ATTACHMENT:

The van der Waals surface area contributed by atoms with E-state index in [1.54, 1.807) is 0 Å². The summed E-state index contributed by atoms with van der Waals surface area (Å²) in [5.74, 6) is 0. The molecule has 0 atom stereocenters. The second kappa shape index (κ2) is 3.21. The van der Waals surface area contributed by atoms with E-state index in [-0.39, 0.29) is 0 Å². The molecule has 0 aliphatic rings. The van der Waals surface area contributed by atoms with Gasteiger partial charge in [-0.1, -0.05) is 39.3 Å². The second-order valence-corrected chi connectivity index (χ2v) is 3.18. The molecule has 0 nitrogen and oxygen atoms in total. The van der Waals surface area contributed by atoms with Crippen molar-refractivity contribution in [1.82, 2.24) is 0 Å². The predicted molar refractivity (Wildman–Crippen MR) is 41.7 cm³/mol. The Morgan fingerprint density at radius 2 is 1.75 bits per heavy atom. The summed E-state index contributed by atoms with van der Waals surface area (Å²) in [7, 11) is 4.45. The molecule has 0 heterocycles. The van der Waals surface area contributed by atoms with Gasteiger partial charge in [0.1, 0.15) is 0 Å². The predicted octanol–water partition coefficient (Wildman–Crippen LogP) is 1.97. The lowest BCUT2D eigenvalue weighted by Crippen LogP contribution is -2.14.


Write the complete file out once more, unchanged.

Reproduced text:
The van der Waals surface area contributed by atoms with E-state index in [1.54, 1.807) is 0 Å². The summed E-state index contributed by atoms with van der Waals surface area (Å²) in [5.74, 6) is 0. The molecule has 0 atom stereocenters. The second kappa shape index (κ2) is 3.21. The van der Waals surface area contributed by atoms with E-state index in [-0.39, 0.29) is 0 Å². The molecule has 0 aliphatic rings. The van der Waals surface area contributed by atoms with Gasteiger partial charge in [-0.1, -0.05) is 39.3 Å². The second-order valence-corrected chi connectivity index (χ2v) is 3.18. The molecule has 0 nitrogen and oxygen atoms in total. The van der Waals surface area contributed by atoms with Crippen molar-refractivity contribution in [1.82, 2.24) is 0 Å². The predicted molar refractivity (Wildman–Crippen MR) is 41.7 cm³/mol. The Morgan fingerprint density at radius 2 is 1.75 bits per heavy atom. The summed E-state index contributed by atoms with van der Waals surface area (Å²) in [7, 11) is 4.45. The molecule has 0 heterocycles. The van der Waals surface area contributed by atoms with Gasteiger partial charge in [0.1, 0.15) is 0 Å². The predicted octanol–water partition coefficient (Wildman–Crippen LogP) is 1.97. The lowest BCUT2D eigenvalue weighted by Crippen LogP contribution is -2.14.